The mast has been resting on big steel drums with old tires on top, and "future board" (plastic cardboard) between the tires and the mast.  After the mast was turned, we realized that where it had rested, the Nyalic gave up and the aluminum was beginning to discolor.  Both Sue and Amanda spent time wet sanding those areas back to aluminum, and we'll be able to repair the Nyalic easily this weekend.   Re‑reading the Nyalic specs, we realized that perhaps we had turned the mast too soon after coating.  Apparently the really hard cure only comes after 30 days!  That is probably when Nyalic is finally at its most water‑resistant.

Jon & Amanda discussing the mast hardware & sheaves
Jon & Amanda discussing the mast hardware & sheaves

We also got out bags of mast hardware and starting going through it.  We are missing some sheaves (the rollers that the ropes roll over inside the mast) and possibly some pins.  We were shocked when Houa crawled deep into his storage area and pulled out handfuls of pins and plastic washers.  He said, "Golf take some of this, some of that" apparently from different boats in the yard.   Dang.  The Golf nightmare continues.  What else will turn up missing?  Some of our sheaves are worn so we gave them and one of the anchor rollers to Mike.  He'll have AME's workshop make duplicates for us.

Tomorrow is a national holiday, and the beginning of Thai New Year, Songkran.  Our workers will be taking off both Saturday and Sunday, and maybe Monday, depending on how far away they travel to see their families.  Songkran is also known as the festival of water throwing, which lasts up north in Chiang Mai for 2 weeks, but here in Phuket just for 1 day.  Apparently the government has recently outlawed throwing water or squirting water at passing motor‑scooters or cars.  It certainly was scary last year to see how scooter drivers were being drenched with icy water in their faces while driving at speed on crowded roads.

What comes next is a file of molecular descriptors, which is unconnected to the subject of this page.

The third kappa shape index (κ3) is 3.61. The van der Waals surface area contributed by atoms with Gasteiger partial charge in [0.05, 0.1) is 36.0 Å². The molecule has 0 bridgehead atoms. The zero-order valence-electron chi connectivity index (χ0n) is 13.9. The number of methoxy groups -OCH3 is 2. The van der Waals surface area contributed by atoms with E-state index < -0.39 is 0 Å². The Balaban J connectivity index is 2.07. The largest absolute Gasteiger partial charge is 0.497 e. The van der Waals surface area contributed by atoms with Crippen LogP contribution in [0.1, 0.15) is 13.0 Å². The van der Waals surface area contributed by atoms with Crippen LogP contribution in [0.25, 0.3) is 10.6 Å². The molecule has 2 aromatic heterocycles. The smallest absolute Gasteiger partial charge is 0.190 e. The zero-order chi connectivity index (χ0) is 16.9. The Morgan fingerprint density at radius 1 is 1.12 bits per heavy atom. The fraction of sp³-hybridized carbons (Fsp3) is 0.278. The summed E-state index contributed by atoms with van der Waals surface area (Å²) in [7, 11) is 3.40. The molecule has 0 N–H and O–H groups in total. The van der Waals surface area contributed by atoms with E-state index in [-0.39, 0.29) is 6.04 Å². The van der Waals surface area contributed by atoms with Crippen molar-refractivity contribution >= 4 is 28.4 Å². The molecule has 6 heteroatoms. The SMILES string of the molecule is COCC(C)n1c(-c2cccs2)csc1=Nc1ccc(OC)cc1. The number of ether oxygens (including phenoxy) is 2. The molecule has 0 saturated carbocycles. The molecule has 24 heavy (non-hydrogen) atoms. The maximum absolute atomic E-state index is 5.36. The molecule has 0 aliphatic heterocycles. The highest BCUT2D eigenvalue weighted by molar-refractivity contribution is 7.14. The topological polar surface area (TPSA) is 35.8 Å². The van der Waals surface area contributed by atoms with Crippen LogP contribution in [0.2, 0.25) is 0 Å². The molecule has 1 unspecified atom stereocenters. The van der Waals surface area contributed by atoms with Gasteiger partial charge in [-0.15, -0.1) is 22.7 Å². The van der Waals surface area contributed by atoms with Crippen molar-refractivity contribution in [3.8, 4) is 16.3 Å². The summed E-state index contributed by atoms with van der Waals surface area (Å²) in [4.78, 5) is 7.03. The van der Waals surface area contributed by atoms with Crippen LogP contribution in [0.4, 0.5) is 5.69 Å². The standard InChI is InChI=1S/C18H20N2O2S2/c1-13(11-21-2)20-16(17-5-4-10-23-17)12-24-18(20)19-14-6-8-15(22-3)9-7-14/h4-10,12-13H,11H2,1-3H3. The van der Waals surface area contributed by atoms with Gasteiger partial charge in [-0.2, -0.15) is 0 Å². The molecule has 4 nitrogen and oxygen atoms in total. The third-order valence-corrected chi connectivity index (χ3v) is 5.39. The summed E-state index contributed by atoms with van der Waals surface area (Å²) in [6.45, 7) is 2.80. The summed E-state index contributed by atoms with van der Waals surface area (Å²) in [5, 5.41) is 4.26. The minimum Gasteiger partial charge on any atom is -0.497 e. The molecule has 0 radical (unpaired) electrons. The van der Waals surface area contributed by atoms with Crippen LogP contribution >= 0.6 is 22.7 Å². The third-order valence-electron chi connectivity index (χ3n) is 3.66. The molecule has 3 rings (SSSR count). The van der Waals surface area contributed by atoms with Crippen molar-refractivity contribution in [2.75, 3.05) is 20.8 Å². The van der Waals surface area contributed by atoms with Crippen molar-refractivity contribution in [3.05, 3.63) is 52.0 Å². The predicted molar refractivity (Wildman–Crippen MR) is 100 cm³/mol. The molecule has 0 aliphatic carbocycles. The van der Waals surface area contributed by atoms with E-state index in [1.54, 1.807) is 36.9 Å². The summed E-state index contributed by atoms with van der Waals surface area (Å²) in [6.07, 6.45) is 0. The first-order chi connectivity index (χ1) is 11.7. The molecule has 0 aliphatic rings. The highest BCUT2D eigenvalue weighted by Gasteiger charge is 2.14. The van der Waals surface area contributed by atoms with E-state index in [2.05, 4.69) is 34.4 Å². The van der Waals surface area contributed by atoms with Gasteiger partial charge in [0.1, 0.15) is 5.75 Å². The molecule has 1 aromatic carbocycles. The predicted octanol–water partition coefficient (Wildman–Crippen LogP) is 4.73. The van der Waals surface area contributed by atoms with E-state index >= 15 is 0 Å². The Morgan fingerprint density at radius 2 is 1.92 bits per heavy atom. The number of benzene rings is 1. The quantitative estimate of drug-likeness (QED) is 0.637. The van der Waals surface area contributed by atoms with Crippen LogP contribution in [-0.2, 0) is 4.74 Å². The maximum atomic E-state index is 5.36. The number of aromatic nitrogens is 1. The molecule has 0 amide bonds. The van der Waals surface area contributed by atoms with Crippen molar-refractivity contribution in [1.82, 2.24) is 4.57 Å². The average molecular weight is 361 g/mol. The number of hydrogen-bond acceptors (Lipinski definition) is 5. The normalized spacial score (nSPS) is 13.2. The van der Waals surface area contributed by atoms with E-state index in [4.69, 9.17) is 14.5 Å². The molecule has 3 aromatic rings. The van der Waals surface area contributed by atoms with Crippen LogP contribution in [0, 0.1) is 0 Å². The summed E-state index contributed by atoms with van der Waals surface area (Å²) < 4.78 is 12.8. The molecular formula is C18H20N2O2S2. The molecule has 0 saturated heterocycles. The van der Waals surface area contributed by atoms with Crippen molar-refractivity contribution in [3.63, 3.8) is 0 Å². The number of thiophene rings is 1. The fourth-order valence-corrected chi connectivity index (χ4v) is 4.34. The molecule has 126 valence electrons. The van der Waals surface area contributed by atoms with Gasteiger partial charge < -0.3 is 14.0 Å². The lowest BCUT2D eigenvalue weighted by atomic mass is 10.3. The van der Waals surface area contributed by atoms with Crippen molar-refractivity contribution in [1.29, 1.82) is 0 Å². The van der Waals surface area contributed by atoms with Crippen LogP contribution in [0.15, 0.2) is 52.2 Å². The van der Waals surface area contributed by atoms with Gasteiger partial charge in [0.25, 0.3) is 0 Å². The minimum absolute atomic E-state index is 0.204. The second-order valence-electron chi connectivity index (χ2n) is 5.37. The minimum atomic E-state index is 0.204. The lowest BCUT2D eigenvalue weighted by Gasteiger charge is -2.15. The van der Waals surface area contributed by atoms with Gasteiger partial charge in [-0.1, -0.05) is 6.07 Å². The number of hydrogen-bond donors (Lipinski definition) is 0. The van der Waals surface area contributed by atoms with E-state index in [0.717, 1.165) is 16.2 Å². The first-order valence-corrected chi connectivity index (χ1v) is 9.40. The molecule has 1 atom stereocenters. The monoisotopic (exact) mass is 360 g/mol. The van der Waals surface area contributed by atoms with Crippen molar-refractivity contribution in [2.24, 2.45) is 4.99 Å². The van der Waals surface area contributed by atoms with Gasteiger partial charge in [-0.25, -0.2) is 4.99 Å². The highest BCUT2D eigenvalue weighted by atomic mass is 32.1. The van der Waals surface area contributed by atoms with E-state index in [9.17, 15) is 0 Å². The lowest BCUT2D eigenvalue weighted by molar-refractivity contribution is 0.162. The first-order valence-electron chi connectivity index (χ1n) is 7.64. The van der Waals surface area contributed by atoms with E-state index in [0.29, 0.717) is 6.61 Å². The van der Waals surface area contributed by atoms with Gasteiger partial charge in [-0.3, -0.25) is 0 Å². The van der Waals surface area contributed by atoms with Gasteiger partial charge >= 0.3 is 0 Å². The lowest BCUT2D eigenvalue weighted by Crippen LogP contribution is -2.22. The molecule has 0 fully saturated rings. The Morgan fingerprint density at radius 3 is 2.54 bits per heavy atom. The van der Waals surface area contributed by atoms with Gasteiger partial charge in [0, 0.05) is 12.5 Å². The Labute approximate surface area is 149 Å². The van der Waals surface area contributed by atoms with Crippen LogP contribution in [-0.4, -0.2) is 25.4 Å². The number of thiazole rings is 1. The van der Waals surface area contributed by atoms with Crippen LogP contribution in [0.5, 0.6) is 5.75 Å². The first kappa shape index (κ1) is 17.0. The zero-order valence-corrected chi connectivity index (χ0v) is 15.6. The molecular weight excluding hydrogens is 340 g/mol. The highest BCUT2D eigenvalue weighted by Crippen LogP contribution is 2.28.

Moving our helm seat around to be prepared for gelcoating
Moving our helm seat around to be prepared for gelcoating

Friday, April 12:
Happy Songkran!  Well, officially it's Songkran Eve, but they don't call it that.  Tomorrow is the Thai New Year, and a day of water throwing, visiting family, and the biggest holiday of the year.  Our guys will be gone for 2‑3 days, and today felt like the holidays were beginning already.

Ocelot's hulls are fiberglass and polyester resin.  Polyester can absorb water over time, so we need to put on a barrier coat of epoxy under the waterline (epoxy is much less water permeable than polyester).  The manuals say we need half a millimeter (.020") of epoxy to provide an effective barrier coat.   This means we'll need 9 liters (10 quarts) for each half of each hull, so 36 liters (10 US gallons) total.  With such a large purchase, we asked Cris, the yard manager, to negotiate a good price for us and he did - Phuket Fiberglass gave us a good price and even delivered it, which was nice.

Yoong and Baw grinding the paint off the bottoms of the keels
Yoong and Baw grinding the paint off the bottoms of the keels